12. Survey and analysis of bone mineral density in pregnant women in Qingzhou area%青州地区怀孕妇女骨密度调查及分析

    Institute of Scientific and Technical Information of China (English)

    张照潼; 李玉; 侯梦雅

    2015-01-01

    目的:调查孕妇群体骨质疏松症和骨量减少的发病情况。方法对所有2014年3月7日到2014年6月1日期间来医院进行孕期检查的孕妇均进行超声骨密度测定,并以Z-score作为评价指标,计算总体均值;然后统计Z-score≤-1者及Z-score≤2.0者人数,计算其占总受检人群的比重,再然后按年龄分组统计均值并比较。结果总平均Z-score为-0.5558±1.01204,Z-score≤-1者,共435人,占总检测人数的37.28%;Z-score≤2.0者共68人,占总检测人数的5.83%。由各组的均值比较可以看到,伴随着年龄增加,孕妇的Z-score均值有上升的趋势,各组之间的Z-score均值相互之间差异具有明显统计学意义,P<0.001。结论受检孕妇的平均骨量处于正常范围,但还是明显低于同种族、同年龄、同性别的平均水平。其中骨量减少者占到了总检测人数的37.28%,符合骨质疏松症诊断标准者为总检测人数的5.83%,中国孕妇的骨量不容乐观。各年龄组之间差异较大,伴随着年龄增加,孕妇的Z-score均值有上升的趋势。%Objective To investigate the incidence of osteoporosis and osteopenia in pregnant women.Methods Bone mineral density was measured for all pregnant women during prenatal examination from 2014 March 7 to 2014 June 1 in the hospital.Z-score was the evaluation index.The mean was calculated.The number of Z-score≤-1 and Z-score≤2.0 was calculated, and the mean was compared between the different age groups.Results The mean of Z-score was -0.5558 ±1.01204.People whose Z-score was less than -1 were 435 (37.28%), and those whose Z-score less than -2.0 were 68 (5.83%).Along with the increase of age of the pregnant women, the mean of Z-score tended to rise.The difference of the Z-score among the groups was statistically significant ( P <0.001 ) .Conclusion The average bone mass of the pregnant women was in the

  13. Arc-related porphyry molybdenum deposit model: Chapter D in Mineral deposit models for resource assessment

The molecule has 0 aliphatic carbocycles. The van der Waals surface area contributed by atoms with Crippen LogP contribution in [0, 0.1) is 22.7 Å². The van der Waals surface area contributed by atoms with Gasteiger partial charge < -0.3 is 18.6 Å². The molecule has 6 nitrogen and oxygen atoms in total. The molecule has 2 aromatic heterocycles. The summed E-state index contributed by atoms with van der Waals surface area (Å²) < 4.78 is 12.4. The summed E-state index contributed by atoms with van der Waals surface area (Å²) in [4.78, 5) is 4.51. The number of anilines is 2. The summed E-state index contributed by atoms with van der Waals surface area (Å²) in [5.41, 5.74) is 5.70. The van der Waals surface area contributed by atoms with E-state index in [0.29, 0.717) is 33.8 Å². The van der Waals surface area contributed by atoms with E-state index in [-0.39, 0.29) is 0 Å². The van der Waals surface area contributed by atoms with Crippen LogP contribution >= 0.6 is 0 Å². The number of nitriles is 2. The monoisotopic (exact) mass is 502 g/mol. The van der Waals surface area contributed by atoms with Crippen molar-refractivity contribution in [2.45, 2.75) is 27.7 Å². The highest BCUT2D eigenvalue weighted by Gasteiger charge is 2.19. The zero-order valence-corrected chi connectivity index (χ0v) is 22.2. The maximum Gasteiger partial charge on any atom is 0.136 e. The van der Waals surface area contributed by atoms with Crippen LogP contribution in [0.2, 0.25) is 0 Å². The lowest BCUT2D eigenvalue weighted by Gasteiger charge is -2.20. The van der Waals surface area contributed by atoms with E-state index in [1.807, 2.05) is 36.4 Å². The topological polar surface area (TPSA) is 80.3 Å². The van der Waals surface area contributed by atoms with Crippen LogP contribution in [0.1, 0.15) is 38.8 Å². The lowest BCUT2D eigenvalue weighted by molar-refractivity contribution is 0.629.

Science.gov (United States)

    Taylor, Ryan D.; Hammarstrom, Jane M.; Piatak, Nadine M.; Seal, Robert R., II

    2012-01-01

    This report provides a descriptive model for arc-related porphyry molybdenum deposits. Presented within are geological, geochemical, and mineralogical characteristics that differentiate this deposit type from porphyry copper and alkali-feldspar rhyolite-granite porphyry molybdenum deposits. The U.S. Geological Survey's effort to update existing mineral deposit models spurred this research, which is intended to supplement previously published models for this deposit type that help guide mineral-resource and mineral-environmental assessments.

  14. Implications of Competition for Strategic Minerals in Africa

    Science.gov (United States)

    2011-02-15

    Aug 2010 Rothberg, Robert ed. China Into Africa, Brookings, 2008 Stiglitz , Joseph . Globalization and its Discontents, Norton, 2003 TBS International...Congo (Kinshasa), Feb 2010, p11.2 8 United States Geological Survey (USGS). 2005 Minerals Yearbook – Africa, Aug 2007, p1.7 9 Stiglitz , Joseph

  15. Understanding processes affecting mineral deposits in humid environments

    Science.gov (United States)

    Seal, Robert R., II; Ayuso, Robert A.

    2011-01-01

    Recent interdisciplinary studies by the U.S. Geological Survey have resulted in substantial progress toward understanding the influence that climate and hydrology have on the geochemical signatures of mineral deposits and the resulting mine wastes in the eastern United States. Specific areas of focus include the release, transport, and fate of acid, metals, and associated elements from inactive mines in temperate coastal areas and of metals from unmined mineral deposits in tropical to subtropical areas; the influence of climate, geology, and hydrology on remediation options for abandoned mines; and the application of radiogenic isotopes to uniquely apportion source contributions that distinguish natural from mining sources and extent of metal transport. The environmental effects of abandoned mines and unmined mineral deposits result from a complex interaction of a variety of chemical and physical factors. These include the geology of the mineral deposit, the hydrologic setting of the mineral deposit and associated mine wastes, the chemistry of waters interacting with the deposit and associated waste material, the engineering of a mine as it relates to the reactivity of mine wastes, and climate, which affects such factors as temperature and the amounts of precipitation and evapotranspiration; these factors, in turn, influence the environmental behavior of mineral deposits. The role of climate is becoming increasingly important in environmental investigations of mineral deposits because of the growing concerns about climate change.

  16. Mineral fibres and cancer.